I very much wanted to go to Zennor where D.H. Lawrence had tried to set up some sort of writers' commune. Also to go back to the mining landscape I remembered from our last visit. We went down Geevor mine on the last day of mining ever in Cornwall. Zennor is on the craggy, heath covered, blustery north coast and we had proper overcast weather. I loved it. It was pouring by the time we reached the Tinners' Arms where Lawrence and co. used to drink. But in the tiny museum we saw a reference to poor, sick, consumptive Katherine Mansfield who came down with Murry, and only lasted a matter of weeks - what one earth was Murry thinking of, taking her to such a climate!! - and then they fled to Mylor Bridge!! Which of course makes perfect sense because its so much warmer!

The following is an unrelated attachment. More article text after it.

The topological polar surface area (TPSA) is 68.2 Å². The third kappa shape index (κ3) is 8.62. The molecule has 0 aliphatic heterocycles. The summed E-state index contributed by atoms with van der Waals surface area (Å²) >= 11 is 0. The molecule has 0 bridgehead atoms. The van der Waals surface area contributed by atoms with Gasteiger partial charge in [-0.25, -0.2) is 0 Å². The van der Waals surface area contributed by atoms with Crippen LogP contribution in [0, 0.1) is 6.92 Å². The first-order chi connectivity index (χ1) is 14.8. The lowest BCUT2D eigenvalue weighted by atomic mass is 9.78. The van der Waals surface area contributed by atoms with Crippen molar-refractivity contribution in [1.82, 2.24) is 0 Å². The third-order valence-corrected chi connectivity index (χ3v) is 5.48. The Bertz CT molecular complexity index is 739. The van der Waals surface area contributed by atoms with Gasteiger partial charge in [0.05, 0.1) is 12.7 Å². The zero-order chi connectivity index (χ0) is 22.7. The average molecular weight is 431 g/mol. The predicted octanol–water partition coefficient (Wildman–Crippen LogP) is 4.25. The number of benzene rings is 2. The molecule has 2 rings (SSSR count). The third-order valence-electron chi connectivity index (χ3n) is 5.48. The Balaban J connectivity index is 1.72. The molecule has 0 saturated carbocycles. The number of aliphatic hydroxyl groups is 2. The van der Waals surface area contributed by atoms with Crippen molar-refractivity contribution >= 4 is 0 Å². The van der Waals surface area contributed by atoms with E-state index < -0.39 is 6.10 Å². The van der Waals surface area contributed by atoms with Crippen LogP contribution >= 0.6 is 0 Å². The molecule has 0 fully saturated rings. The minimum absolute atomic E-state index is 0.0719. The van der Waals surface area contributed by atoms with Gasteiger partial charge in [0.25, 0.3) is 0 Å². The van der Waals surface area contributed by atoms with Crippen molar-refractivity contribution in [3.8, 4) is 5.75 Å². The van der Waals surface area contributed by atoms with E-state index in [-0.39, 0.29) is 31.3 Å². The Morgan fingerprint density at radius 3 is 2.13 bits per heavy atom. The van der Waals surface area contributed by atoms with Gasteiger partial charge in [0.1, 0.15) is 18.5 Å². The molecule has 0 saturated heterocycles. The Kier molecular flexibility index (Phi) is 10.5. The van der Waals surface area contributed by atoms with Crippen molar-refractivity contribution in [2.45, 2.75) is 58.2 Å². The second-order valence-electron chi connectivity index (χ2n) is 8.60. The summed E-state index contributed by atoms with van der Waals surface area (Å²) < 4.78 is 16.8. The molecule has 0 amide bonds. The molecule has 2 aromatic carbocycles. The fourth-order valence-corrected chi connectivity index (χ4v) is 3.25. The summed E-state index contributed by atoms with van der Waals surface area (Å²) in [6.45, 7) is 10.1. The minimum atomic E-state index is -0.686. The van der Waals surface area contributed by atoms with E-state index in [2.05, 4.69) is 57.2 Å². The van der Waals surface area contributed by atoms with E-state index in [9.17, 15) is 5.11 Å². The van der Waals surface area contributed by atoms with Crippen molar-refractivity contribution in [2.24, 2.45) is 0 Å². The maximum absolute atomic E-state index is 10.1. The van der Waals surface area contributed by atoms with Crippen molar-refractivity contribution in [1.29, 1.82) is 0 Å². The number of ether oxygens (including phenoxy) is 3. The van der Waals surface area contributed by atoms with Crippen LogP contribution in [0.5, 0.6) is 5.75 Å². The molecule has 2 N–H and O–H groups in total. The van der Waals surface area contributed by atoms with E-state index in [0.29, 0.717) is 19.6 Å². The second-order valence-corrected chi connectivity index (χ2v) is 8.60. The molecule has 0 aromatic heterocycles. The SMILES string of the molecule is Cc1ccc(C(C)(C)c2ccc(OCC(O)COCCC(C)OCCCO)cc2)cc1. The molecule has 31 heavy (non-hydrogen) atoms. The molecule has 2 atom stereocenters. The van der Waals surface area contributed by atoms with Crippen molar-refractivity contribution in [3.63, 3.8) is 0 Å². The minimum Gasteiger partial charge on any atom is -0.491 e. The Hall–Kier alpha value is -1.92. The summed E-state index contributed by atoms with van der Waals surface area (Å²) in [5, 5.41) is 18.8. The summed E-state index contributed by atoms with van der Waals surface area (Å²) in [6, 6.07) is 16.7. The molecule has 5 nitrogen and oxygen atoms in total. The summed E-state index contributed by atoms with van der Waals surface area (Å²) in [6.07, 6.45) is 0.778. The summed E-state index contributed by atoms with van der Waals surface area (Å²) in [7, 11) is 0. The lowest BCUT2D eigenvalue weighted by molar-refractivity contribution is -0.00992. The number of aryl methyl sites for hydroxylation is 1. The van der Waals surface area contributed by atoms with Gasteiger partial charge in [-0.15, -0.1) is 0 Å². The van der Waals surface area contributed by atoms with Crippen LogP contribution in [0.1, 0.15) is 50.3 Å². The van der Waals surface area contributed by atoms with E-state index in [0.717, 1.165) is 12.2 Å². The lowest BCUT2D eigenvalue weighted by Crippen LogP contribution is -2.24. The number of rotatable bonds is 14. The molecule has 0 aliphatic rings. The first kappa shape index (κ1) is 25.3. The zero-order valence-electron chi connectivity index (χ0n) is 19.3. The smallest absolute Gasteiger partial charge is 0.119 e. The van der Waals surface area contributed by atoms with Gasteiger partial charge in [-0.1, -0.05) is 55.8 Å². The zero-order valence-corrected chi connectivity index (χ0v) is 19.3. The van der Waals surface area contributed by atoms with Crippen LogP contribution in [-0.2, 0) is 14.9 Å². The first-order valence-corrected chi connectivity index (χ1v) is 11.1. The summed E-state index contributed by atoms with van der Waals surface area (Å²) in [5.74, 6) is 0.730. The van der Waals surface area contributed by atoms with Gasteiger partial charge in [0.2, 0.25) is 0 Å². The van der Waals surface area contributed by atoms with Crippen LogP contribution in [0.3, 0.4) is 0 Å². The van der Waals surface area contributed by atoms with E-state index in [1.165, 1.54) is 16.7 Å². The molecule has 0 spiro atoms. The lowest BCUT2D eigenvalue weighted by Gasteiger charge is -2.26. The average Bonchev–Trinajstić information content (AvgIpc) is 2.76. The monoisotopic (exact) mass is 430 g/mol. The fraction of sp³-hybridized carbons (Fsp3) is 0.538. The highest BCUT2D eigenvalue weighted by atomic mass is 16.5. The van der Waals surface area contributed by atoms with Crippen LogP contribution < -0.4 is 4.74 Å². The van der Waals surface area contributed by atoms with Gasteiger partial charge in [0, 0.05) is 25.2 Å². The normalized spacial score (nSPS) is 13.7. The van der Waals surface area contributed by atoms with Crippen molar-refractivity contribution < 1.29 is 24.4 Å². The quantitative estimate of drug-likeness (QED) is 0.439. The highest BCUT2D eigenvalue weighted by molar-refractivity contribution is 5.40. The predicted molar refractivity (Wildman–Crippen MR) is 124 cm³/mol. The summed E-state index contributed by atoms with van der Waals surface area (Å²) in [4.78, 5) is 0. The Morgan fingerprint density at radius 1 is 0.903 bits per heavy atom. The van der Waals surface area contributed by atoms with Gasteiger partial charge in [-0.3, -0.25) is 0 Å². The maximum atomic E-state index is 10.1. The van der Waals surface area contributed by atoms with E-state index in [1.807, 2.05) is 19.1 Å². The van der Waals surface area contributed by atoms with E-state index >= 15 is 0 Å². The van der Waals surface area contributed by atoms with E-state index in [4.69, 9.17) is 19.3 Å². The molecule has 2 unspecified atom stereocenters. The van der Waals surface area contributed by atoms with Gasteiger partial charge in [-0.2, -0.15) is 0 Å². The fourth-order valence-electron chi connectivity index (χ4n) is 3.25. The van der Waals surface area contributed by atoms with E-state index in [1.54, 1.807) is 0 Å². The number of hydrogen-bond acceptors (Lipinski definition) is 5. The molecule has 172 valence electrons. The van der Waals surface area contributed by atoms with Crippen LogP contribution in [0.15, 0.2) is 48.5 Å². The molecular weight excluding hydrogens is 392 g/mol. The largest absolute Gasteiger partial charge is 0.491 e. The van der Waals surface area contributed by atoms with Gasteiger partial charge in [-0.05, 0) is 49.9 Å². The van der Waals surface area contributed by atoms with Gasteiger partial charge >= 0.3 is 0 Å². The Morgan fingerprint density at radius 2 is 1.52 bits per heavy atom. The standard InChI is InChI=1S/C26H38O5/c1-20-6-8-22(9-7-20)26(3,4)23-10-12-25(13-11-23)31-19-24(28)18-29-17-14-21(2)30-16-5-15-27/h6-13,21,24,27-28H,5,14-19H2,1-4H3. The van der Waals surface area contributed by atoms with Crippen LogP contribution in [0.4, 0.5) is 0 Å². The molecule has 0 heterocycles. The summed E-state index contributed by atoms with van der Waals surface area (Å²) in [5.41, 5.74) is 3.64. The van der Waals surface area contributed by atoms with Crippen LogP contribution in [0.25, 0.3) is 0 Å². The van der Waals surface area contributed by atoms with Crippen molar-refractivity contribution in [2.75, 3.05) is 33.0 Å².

Of course I fell in love with the north coast too but now Jane is on a mission to find where Mansfield stayed - probably round the corner from her lovely home.
And of course - I've added Mansfield to my post Cornwall reading list.

Travelling and reading have always gone hand in hand for most people. I took the train to Truro and it felt like I was going to the ends of the earth. I am working on a poem about that amazing journey.

When you find yourself in a landscape which is almost entirely new and which offers in a relatively small area such a wonderful range of experiences AND there is literature to almost drown yourself in - is it a wonder I have become an obsessive consumer of everything Cornwall??

Sunday, 14 September 2014

How Long is a Story? Anne Cassidy

I usually get asked this question when I’m teaching creative writing classes. It’s usually How long is a short story? And the general answer is that it’s as long as a piece of string. All very unsatisfactory when you’re trying to learn something.